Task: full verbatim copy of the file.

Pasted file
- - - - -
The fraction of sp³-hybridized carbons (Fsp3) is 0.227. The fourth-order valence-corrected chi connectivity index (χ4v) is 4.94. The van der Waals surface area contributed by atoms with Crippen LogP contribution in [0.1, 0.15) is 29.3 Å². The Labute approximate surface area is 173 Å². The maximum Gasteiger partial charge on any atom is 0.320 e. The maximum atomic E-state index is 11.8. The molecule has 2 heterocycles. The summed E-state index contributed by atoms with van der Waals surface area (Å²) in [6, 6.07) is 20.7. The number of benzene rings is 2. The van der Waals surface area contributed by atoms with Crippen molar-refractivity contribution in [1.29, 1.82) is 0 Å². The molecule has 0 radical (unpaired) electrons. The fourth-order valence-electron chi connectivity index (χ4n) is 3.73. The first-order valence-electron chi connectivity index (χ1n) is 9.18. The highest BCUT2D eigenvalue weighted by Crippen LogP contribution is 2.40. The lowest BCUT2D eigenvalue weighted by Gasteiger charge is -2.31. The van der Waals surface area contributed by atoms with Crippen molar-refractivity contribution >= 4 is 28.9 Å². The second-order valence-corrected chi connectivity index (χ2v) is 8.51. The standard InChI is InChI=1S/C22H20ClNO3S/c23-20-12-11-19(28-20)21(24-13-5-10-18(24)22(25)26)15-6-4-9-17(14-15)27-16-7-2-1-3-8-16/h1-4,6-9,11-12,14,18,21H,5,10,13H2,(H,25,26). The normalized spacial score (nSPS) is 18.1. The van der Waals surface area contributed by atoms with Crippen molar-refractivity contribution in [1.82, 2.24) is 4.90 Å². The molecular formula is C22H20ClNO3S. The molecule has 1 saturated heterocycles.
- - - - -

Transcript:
The fraction of sp³-hybridized carbons (Fsp3) is 0.227. The fourth-order valence-corrected chi connectivity index (χ4v) is 4.94. The van der Waals surface area contributed by atoms with Crippen LogP contribution in [0.1, 0.15) is 29.3 Å². The Labute approximate surface area is 173 Å². The maximum Gasteiger partial charge on any atom is 0.320 e. The maximum atomic E-state index is 11.8. The molecule has 2 heterocycles. The summed E-state index contributed by atoms with van der Waals surface area (Å²) in [6, 6.07) is 20.7. The number of benzene rings is 2. The van der Waals surface area contributed by atoms with Crippen molar-refractivity contribution in [1.29, 1.82) is 0 Å². The molecule has 0 radical (unpaired) electrons. The fourth-order valence-electron chi connectivity index (χ4n) is 3.73. The first-order valence-electron chi connectivity index (χ1n) is 9.18. The highest BCUT2D eigenvalue weighted by Crippen LogP contribution is 2.40. The lowest BCUT2D eigenvalue weighted by Gasteiger charge is -2.31. The van der Waals surface area contributed by atoms with Crippen molar-refractivity contribution >= 4 is 28.9 Å². The second-order valence-corrected chi connectivity index (χ2v) is 8.51. The standard InChI is InChI=1S/C22H20ClNO3S/c23-20-12-11-19(28-20)21(24-13-5-10-18(24)22(25)26)15-6-4-9-17(14-15)27-16-7-2-1-3-8-16/h1-4,6-9,11-12,14,18,21H,5,10,13H2,(H,25,26). The normalized spacial score (nSPS) is 18.1. The van der Waals surface area contributed by atoms with Crippen molar-refractivity contribution in [1.82, 2.24) is 4.90 Å². The molecular formula is C22H20ClNO3S. The molecule has 1 saturated heterocycles.